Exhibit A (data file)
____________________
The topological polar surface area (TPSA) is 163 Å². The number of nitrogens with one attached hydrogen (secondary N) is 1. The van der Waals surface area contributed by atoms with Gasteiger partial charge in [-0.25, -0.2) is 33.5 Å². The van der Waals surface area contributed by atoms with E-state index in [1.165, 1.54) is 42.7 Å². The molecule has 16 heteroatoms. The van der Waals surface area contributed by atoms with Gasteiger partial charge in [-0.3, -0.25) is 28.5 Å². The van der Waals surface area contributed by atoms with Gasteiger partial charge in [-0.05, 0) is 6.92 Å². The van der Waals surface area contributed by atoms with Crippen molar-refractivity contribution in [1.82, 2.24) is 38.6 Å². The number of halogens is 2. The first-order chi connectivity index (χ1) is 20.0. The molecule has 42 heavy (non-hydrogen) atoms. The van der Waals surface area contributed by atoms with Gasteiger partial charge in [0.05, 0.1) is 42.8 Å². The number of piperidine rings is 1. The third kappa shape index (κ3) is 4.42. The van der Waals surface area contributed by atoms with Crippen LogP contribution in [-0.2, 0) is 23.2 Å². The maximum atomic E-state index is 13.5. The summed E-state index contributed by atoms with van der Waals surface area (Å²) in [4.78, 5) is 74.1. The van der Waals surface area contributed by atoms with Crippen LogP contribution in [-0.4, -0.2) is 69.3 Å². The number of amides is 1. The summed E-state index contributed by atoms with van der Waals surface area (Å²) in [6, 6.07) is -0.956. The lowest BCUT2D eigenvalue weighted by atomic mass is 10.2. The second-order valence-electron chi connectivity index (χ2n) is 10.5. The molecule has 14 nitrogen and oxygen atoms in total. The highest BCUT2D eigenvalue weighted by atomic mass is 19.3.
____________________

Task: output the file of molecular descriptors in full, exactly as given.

The topological polar surface area (TPSA) is 163 Å². The number of nitrogens with one attached hydrogen (secondary N) is 1. The van der Waals surface area contributed by atoms with Gasteiger partial charge in [-0.25, -0.2) is 33.5 Å². The van der Waals surface area contributed by atoms with E-state index in [1.165, 1.54) is 42.7 Å². The molecule has 16 heteroatoms. The van der Waals surface area contributed by atoms with Gasteiger partial charge in [-0.3, -0.25) is 28.5 Å². The van der Waals surface area contributed by atoms with Gasteiger partial charge in [-0.05, 0) is 6.92 Å². The van der Waals surface area contributed by atoms with Crippen molar-refractivity contribution in [1.82, 2.24) is 38.6 Å². The number of halogens is 2. The first-order chi connectivity index (χ1) is 20.0. The molecule has 42 heavy (non-hydrogen) atoms. The van der Waals surface area contributed by atoms with Gasteiger partial charge in [0.05, 0.1) is 42.8 Å². The number of piperidine rings is 1. The third kappa shape index (κ3) is 4.42. The van der Waals surface area contributed by atoms with Crippen LogP contribution in [-0.2, 0) is 23.2 Å². The maximum atomic E-state index is 13.5. The summed E-state index contributed by atoms with van der Waals surface area (Å²) in [4.78, 5) is 74.1. The van der Waals surface area contributed by atoms with Crippen LogP contribution in [-0.4, -0.2) is 69.3 Å². The number of amides is 1. The summed E-state index contributed by atoms with van der Waals surface area (Å²) in [6, 6.07) is -0.956. The lowest BCUT2D eigenvalue weighted by atomic mass is 10.2. The second-order valence-electron chi connectivity index (χ2n) is 10.5. The molecule has 14 nitrogen and oxygen atoms in total. The highest BCUT2D eigenvalue weighted by atomic mass is 19.3.